Aw, thanks. :) Trial and error, plus being a Virgo. I dig lists and not freaking out over valuable criticism.
lou_harper
Sep. 4th, 2013 05:30 pm (UTC)
When it's feedback coming from critique partners I know their intent is to help me improve. I especially trust my beta reader. Often times these critiques bring up points I was suspicious of myself. Or maybe nail me on something I thought I was getting away with.

If it's a review, it depends. Stuff like "I didn't like the characters" is not useful. But there's every once in a while a good, analytical review that makes me think.
jordan_c_price
Sep. 5th, 2013 12:40 pm (UTC)
How did you determine your crit partners were a good fit for you? Trial and error?
lou_harper
Sep. 5th, 2013 01:06 pm (UTC)
I met my beta reader, Jo Myles, back in fandom. Out of the blue she offered to proof my stories. I'm guessing she liked them but was horrified by my many errors. We clicked.

Otherwise, I belong to a crit group and reviewing each others' stories is voluntary. Some are better than others. When I get one that's really good, I often contact the person directly next time.
elin_gregory
Sep. 5th, 2013 03:32 am (UTC)
I have a big difference in how I react to crit from crit partners and from reviewers. A critique partner is trying to hep me and, even if what they are saying means a big rethink about the story or changing a character I'm fond of, I'm very grateful for it and will go along with it if I agree that it will make the story better.

Reviews are more difficult. There's nothing to be done to improve the work being criticised - it's out there in the wild fending for itself - and generally reviewers are saying why they personally didn't like the story. I'm sad if someone didn't like it but accept that I can't please everyone. But if several say the same thing it's a real wake up call. In my case it's usually 'not enough romance' also 'not enough explicit sex', which is a fair cop.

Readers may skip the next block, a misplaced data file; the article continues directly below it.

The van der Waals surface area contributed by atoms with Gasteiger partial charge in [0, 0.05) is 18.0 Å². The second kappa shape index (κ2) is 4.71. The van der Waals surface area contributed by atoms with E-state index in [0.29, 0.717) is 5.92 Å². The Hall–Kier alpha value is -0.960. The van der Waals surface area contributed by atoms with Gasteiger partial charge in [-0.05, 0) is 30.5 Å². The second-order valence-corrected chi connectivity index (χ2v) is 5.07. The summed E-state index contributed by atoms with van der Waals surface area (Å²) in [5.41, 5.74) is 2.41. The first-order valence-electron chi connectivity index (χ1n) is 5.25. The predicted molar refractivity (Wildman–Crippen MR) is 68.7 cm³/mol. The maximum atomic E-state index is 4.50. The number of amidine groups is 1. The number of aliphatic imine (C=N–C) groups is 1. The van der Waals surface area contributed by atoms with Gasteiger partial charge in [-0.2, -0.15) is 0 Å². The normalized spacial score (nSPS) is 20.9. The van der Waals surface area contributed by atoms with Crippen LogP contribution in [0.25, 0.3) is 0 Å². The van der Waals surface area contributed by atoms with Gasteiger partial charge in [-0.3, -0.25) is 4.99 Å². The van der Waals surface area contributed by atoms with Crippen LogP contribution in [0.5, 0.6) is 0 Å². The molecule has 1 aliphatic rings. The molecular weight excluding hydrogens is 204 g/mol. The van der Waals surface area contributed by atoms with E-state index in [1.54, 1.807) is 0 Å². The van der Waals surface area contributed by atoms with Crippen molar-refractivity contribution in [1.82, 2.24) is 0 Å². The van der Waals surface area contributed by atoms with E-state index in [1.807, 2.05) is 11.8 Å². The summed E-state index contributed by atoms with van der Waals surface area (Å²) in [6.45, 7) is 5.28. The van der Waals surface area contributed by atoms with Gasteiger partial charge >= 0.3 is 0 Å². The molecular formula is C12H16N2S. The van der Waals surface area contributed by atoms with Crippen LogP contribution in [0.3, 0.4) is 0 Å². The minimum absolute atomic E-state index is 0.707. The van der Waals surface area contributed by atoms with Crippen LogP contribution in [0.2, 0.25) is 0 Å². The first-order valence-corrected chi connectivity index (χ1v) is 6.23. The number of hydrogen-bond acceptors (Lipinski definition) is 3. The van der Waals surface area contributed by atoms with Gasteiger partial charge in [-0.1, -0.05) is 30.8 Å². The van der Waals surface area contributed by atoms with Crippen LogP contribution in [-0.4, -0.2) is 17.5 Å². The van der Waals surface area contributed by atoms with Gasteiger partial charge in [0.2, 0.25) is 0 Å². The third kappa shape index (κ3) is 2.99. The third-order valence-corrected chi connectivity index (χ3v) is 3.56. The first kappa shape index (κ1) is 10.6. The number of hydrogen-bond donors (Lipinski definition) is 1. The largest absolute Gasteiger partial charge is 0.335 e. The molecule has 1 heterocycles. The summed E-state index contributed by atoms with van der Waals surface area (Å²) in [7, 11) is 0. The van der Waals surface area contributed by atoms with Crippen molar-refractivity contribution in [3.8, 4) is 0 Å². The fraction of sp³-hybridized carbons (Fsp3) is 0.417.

jordan_c_price
Sep. 5th, 2013 12:43 pm (UTC)
Do you read all your reviews or just reviews at certain places? I'm interested in things like, "Not enough sex," because that was obviously an artistic choice you made, how much on-page sex to include. It's not like you thought you were writing a sex scene and unbeknownst to you, you wrote a gardening scene instead :D

How do you handle the desire to please people versus the knowledge that you can't please everyone? While it is a valid saying, sometimes it's hard to internalize.
lou_harper
Sep. 5th, 2013 01:15 pm (UTC)
You know when someone gives a "not enough" comment I investigate the reasons. When someone says not enough romance, there's a good chance that for them romance means a story revolving around the inner emotional turmoil of the protagonists. That's not what I write and I will never be their cup of tea. However, there are occasions when reviewers zero in on a week point. For example, I have an incredibly hard time writing violence and consequently often rush through those scenes. It's something I secretly suspect when I do it but manage to suppress. When a reader points it out I know I'll have to improve there.
elin_gregory
Sep. 6th, 2013 10:16 am (UTC)
I don't seek out reviews but then I don't get that many so new ones are a novelty. I do check ratings on Goodreads, but only if I'm there for some other reason. I'm a newbie author and still haven't got over the gut feeling that if I've let a reader down it makes me a terrible person, so Goodreads is not a good place to be.